Closing the Gap in Aboriginal and Torres Strait Islander Cardiovascular Disease
Cardiovascular disease is the leading cause of death for Aboriginal and Torres Strait Islander people, who experience and die from cardiovascular disease at much higher rates than other Australians.
Aboriginal and Torres Strait Islander people, when compared with other Australians, are:
- 1.3 times as likely to have cardiovascular disease1
- three times more likely to have a major coronary event, such as a heart attack2
- more than twice as likely to die in hospital from coronary heart disease2
- 19 times as likely to die from acute rheumatic fever and chronic rheumatic heart Disease3
- more likely to smoke, have high blood pressure, be obese, have diabetes and have end-stage renal disease.3
The Heart Foundation is a co-signatory to the national Close the Gap campaign. We are committed to improving the life expectancy and quality of life of Aboriginal and Torres Strait Islander people. No plan or strategy can successfully address these health challenges unless it specifically addresses heart, stroke and blood vessel disease.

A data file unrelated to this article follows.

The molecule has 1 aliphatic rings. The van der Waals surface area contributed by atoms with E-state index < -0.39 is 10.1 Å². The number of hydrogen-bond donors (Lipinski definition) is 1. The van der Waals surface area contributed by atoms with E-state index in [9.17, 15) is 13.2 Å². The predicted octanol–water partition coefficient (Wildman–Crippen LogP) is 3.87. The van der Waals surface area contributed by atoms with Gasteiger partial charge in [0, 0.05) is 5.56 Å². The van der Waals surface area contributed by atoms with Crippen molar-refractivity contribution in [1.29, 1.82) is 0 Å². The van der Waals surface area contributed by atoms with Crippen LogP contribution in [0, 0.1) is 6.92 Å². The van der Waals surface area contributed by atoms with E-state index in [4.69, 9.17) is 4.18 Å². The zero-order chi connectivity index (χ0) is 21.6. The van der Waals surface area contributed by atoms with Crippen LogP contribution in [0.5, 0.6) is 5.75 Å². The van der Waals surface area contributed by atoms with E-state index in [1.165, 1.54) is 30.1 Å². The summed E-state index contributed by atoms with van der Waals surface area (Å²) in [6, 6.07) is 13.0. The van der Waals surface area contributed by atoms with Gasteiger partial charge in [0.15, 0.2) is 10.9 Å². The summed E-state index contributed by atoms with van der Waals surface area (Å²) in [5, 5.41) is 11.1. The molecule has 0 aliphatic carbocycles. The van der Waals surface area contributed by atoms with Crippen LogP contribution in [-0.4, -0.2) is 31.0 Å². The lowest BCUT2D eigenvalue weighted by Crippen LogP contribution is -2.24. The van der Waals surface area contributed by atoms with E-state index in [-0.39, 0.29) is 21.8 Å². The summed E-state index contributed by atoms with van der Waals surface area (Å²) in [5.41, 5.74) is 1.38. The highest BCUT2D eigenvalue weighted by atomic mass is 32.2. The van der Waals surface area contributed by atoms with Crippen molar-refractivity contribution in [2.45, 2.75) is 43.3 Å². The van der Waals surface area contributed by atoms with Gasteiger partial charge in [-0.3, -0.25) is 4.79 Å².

For more than a decade, the Heart Foundation has been building knowledge and experience in improving the cardiovascular health of Indigenous Australians. We have strengthened our commitment to this challenge through our Championing hearts strategic plan for 2008–2012.
- Australian Institute of Health and Welfare (AIHW). Cardiovascular disease and its associated risk factors in Aboriginal and Torres Strait Islander peoples 2004 05, Cat. No. CVD 29, June 2008.
- AIHW: Mathur S, Moon L, Leigh S. 2006. Aboriginal and Torres Straight Islander people with coronary heart disease: further perspectives on health status and treatment. Cardiovascular disease series no. 25. Cat. No. CVD 33. Canberra: Australian Institute of Health and Welfare.
- Australian Institute of Health and Welfare (AIHW). Heart, stroke and vascular diseases Australian facts 2004. AIHW Cat. No. CVD 27. Canberra: AIHW and National Heart Foundation of Australia (Cardiovascular Disease Series No. 22).
Please visit Close the Gap.
Close the Gap – 2015 Progress and Priorities (PDF).